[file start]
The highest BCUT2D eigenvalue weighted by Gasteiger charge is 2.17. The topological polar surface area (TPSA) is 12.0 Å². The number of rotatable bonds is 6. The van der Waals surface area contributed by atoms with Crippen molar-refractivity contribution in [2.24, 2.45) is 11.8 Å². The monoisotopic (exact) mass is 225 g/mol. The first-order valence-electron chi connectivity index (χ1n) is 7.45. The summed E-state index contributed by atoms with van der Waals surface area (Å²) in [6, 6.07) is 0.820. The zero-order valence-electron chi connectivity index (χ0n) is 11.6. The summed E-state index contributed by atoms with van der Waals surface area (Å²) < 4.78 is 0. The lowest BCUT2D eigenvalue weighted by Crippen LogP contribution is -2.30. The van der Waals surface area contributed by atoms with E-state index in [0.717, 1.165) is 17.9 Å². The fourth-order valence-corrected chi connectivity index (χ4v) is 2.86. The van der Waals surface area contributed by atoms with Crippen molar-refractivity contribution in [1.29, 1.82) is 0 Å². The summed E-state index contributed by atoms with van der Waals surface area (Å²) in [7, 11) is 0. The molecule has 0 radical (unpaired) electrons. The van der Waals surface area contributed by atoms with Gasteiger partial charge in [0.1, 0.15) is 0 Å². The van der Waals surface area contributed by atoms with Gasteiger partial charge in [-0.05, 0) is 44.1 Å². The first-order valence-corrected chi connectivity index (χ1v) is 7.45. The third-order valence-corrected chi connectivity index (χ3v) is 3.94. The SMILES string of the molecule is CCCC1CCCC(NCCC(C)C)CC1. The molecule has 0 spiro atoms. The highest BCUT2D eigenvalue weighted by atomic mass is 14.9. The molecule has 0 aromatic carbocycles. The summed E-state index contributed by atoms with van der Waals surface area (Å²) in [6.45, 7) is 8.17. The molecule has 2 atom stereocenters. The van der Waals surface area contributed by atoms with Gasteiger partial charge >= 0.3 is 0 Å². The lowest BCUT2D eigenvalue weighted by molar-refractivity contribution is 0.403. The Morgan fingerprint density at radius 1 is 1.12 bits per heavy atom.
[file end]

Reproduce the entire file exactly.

The highest BCUT2D eigenvalue weighted by Gasteiger charge is 2.17. The topological polar surface area (TPSA) is 12.0 Å². The number of rotatable bonds is 6. The van der Waals surface area contributed by atoms with Crippen molar-refractivity contribution in [2.24, 2.45) is 11.8 Å². The monoisotopic (exact) mass is 225 g/mol. The first-order valence-electron chi connectivity index (χ1n) is 7.45. The summed E-state index contributed by atoms with van der Waals surface area (Å²) in [6, 6.07) is 0.820. The zero-order valence-electron chi connectivity index (χ0n) is 11.6. The summed E-state index contributed by atoms with van der Waals surface area (Å²) < 4.78 is 0. The lowest BCUT2D eigenvalue weighted by Crippen LogP contribution is -2.30. The van der Waals surface area contributed by atoms with E-state index in [0.717, 1.165) is 17.9 Å². The fourth-order valence-corrected chi connectivity index (χ4v) is 2.86. The van der Waals surface area contributed by atoms with Crippen molar-refractivity contribution in [1.29, 1.82) is 0 Å². The summed E-state index contributed by atoms with van der Waals surface area (Å²) in [7, 11) is 0. The molecule has 0 radical (unpaired) electrons. The van der Waals surface area contributed by atoms with Gasteiger partial charge in [0.1, 0.15) is 0 Å². The van der Waals surface area contributed by atoms with Gasteiger partial charge in [-0.05, 0) is 44.1 Å². The first-order valence-corrected chi connectivity index (χ1v) is 7.45. The third-order valence-corrected chi connectivity index (χ3v) is 3.94. The SMILES string of the molecule is CCCC1CCCC(NCCC(C)C)CC1. The molecule has 0 spiro atoms. The highest BCUT2D eigenvalue weighted by atomic mass is 14.9. The molecule has 0 aromatic carbocycles. The summed E-state index contributed by atoms with van der Waals surface area (Å²) in [6.45, 7) is 8.17. The molecule has 2 atom stereocenters. The van der Waals surface area contributed by atoms with Gasteiger partial charge >= 0.3 is 0 Å². The lowest BCUT2D eigenvalue weighted by molar-refractivity contribution is 0.403. The Morgan fingerprint density at radius 1 is 1.12 bits per heavy atom.